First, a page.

One nice thing about Adobe Photoshop CS6 (and those versions before) is that you can go places in your mind and translate them to an image.  Today's image (the main portion at least) is at a parking area along the Kancamagus Highway in the White Mountains of New Hampshire, USA, looking west.  I'm pretty sure hot air ballooning isn't allowed in the White's.  The reason would be that hot air balloons go where the breezes take you for as long as you have gas in the cylinder.  Typically you have a "chase" crew that follows the route of the balloon as closely as possible.  That's so the crew can pick up the balloonist when he/she comes down.  That would be sort of a problem in the White Mountains.  There's kind of a lack of roads to do the chasing.  Imagine landing six or seven miles from the closest road.  I'd recommend a rather big, burly guy as (at least) one of the crew.  Somebody's going to have to lug that empty gas cylinder out to the nearest road, and those suckers aren't light. So, chances are hot air ballooning in the White Mountains is at least frowned upon.  But, with a little Photoshop magic, it's no problem.  Putting a balloon in the sky would be easy.  Heck, putting an Army tank in the sky would be easy.  Not believable, just easy.  To find out how easy it was to put the balloon in the sky, hit the "Read More".
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Friday, November 2, 2012

Post Sandy Thoughts

The lights came on last night.  We were without power from Monday through the day on Thursday.  Something like 30% of our little town is still without electricity.  Our next door neighbor had his first experience with a generator and thought it was necessary to run it twenty four hours a day to keep his frozen food frozen.  He's young, he didn't know any better.  The fact that the generator was just outside our bedroom window was not the best idea he had.   We just went to the guest bedroom at the opposite end of the house.  Far enough that we weren't bothered greatly by the sound.  His generator was still running when we got home last night.  I went over and tapped on his door to let him know he could probably turn the darn thing off now that power had been restored.  I asked him why he thought he needed to run the gen.  at 3:00 AM in the morning.  As expected, he said he thought he needed it to keep his food frozen.  I said "come with me young man" and brought him to our kitchen.  I opened the freezer and tossed him a piece of chicken, still frozen solid.  I asked "was this your objective?".  Shocked, he asked how I had kept it frozen.  Dry ice.  One of the things about dry ice is that it doesn't make noise.  He went home better educated and vowed to use dry ice a lot and the gen as little as possible if there was another outage.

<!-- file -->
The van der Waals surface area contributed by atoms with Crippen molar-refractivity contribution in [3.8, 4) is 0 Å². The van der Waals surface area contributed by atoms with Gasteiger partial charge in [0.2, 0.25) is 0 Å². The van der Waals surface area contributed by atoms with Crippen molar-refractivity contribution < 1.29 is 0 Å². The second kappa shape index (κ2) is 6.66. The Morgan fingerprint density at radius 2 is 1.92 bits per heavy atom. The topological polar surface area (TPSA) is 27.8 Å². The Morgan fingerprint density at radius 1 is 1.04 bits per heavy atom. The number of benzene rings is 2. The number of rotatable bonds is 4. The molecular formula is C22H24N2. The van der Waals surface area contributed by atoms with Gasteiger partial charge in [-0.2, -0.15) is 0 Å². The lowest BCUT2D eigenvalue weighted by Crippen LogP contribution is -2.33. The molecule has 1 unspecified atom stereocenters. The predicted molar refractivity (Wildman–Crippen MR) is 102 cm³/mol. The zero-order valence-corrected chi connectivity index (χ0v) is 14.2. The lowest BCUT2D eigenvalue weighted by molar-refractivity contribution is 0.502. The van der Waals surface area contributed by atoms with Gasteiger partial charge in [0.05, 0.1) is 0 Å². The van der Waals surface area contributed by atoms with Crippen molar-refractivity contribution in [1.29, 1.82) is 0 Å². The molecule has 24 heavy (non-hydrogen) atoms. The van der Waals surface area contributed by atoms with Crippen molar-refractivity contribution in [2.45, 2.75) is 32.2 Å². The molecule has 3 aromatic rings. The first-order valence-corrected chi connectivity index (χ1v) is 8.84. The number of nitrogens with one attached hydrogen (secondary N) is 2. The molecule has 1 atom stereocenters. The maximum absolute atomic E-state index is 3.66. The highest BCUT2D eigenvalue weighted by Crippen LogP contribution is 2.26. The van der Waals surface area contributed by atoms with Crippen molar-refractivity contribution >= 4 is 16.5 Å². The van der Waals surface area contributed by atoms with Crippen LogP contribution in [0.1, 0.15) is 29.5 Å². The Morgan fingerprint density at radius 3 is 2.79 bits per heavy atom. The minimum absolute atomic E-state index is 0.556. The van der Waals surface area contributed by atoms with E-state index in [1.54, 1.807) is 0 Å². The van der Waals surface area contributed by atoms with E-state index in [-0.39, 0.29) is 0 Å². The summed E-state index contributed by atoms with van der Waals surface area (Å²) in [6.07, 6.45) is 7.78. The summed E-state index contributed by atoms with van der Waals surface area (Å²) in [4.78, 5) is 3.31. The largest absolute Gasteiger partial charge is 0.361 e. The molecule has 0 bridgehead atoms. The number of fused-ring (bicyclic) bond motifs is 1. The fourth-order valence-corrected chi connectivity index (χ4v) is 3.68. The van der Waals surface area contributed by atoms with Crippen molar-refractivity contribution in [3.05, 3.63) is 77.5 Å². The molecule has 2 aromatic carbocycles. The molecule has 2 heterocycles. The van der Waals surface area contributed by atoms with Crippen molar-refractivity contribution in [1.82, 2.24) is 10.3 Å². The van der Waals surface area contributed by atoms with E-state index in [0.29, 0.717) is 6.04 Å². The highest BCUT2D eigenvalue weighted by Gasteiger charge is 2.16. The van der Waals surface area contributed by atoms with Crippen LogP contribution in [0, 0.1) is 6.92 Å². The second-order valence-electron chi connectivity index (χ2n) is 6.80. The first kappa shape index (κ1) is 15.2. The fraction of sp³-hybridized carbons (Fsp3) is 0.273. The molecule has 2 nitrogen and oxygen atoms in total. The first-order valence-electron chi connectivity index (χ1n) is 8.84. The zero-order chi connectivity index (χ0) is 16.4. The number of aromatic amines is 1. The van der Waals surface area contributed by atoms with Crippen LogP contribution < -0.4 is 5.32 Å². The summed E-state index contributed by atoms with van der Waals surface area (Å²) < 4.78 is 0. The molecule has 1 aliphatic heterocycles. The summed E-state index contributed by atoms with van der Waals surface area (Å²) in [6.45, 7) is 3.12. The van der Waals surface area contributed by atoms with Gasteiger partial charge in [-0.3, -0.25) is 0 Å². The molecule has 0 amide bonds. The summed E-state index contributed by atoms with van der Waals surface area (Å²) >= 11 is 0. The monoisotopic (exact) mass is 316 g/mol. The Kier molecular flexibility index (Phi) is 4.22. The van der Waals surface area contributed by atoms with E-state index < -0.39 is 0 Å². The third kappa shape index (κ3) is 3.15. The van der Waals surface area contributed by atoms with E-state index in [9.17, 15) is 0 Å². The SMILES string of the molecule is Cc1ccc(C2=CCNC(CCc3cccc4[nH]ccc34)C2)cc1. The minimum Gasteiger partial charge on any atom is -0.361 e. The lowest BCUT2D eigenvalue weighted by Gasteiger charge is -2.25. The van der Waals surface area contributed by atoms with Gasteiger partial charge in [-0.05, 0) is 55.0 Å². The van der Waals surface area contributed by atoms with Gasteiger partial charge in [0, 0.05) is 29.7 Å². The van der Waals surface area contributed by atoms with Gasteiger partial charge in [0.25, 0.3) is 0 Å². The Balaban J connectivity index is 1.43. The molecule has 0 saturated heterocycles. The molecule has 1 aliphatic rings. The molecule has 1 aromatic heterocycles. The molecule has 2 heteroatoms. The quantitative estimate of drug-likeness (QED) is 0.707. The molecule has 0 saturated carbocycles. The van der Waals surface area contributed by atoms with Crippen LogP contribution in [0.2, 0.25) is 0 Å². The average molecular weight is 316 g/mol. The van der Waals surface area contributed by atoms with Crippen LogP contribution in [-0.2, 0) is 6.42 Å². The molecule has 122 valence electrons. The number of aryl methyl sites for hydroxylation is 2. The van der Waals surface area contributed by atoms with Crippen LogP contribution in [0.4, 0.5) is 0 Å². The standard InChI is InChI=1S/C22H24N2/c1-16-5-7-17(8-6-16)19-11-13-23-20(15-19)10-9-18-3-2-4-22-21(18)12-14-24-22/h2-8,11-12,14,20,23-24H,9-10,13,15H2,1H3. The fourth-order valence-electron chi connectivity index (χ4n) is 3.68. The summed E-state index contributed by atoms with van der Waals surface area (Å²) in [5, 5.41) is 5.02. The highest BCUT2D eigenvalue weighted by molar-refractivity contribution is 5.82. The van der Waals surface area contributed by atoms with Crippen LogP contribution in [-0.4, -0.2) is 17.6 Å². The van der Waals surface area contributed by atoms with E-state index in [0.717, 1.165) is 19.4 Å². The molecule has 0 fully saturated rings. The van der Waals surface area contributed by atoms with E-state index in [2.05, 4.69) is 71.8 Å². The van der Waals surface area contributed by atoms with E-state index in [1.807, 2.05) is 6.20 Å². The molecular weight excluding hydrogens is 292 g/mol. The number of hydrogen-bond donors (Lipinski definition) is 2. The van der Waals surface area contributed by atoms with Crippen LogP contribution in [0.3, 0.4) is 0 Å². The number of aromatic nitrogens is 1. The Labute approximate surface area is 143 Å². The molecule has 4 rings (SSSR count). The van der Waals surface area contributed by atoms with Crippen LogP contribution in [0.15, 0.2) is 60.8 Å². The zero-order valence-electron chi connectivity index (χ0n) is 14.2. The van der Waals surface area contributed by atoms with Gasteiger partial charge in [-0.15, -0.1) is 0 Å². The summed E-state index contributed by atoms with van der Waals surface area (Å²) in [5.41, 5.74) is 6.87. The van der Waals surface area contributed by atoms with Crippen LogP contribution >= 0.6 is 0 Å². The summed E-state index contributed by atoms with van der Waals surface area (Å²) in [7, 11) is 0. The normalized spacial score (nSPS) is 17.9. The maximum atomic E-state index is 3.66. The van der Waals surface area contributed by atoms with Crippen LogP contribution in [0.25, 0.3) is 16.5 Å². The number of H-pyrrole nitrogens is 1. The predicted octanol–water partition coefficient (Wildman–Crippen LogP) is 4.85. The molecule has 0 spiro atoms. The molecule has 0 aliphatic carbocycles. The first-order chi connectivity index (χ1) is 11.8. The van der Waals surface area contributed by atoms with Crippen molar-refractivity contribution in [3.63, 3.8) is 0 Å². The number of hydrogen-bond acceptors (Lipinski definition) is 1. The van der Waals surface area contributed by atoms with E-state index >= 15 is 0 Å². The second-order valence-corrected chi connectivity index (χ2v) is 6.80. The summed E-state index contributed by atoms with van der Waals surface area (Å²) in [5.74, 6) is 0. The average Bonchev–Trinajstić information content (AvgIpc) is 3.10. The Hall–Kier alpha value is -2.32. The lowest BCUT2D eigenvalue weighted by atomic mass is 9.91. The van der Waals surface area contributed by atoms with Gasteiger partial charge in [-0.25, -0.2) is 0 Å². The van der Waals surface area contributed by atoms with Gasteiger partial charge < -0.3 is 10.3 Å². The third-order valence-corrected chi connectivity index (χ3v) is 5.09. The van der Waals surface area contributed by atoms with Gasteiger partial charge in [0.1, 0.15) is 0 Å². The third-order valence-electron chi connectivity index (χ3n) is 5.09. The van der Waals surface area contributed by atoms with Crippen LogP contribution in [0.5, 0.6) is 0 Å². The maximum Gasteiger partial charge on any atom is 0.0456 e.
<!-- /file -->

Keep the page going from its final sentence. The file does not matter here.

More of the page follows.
Another instance was while buying the dry ice.  The guy in line in front of me wanted to make small talk, so he started bitchin' about the utility company.  Boy, did he pick the wrong guy.  My Dad spent his adult life working for the local utility company and I know how hard those guys work.  We don't get a whole lot of thousand mile wide hurricanes coming through meeting up with storm out of Canada.  In our area the electric company has had a campaign to cut back the trees on the side of the road with overhead wires, based on pressure due to last year's storms.  That sounded like a plan to the governor.  Like so many people, he didn't think it through.  One of the benefits (to the hurricane) was it removed any protection those trees gave from preventing the trees on the opposite side from having a clear shot at taking down wires on the side of the street  with the wires.  The best, half laid, plans of mice and men ...
We didn't have power for four days.  Big whoop, it was four days out of a lifetime.  Don't get me wrong, people on the coast (we're about twenty miles inland) got ravaged.  Some won't have power for a year.  Before they can get power they have to build a house to put power to.  "They" said the storm "affected"  sixty million people.  Six million people lost power or more.  Because of the population density in the northeast 20% of the country's people got wacked by Sandy.  Nobody more so than the people on the coast of New Jersey.  My hope is that people will remain reasonable and no one who survived the hurricane will get killed in the aftermath.  That's a hope, but unfortunately, not an expectation. Read more!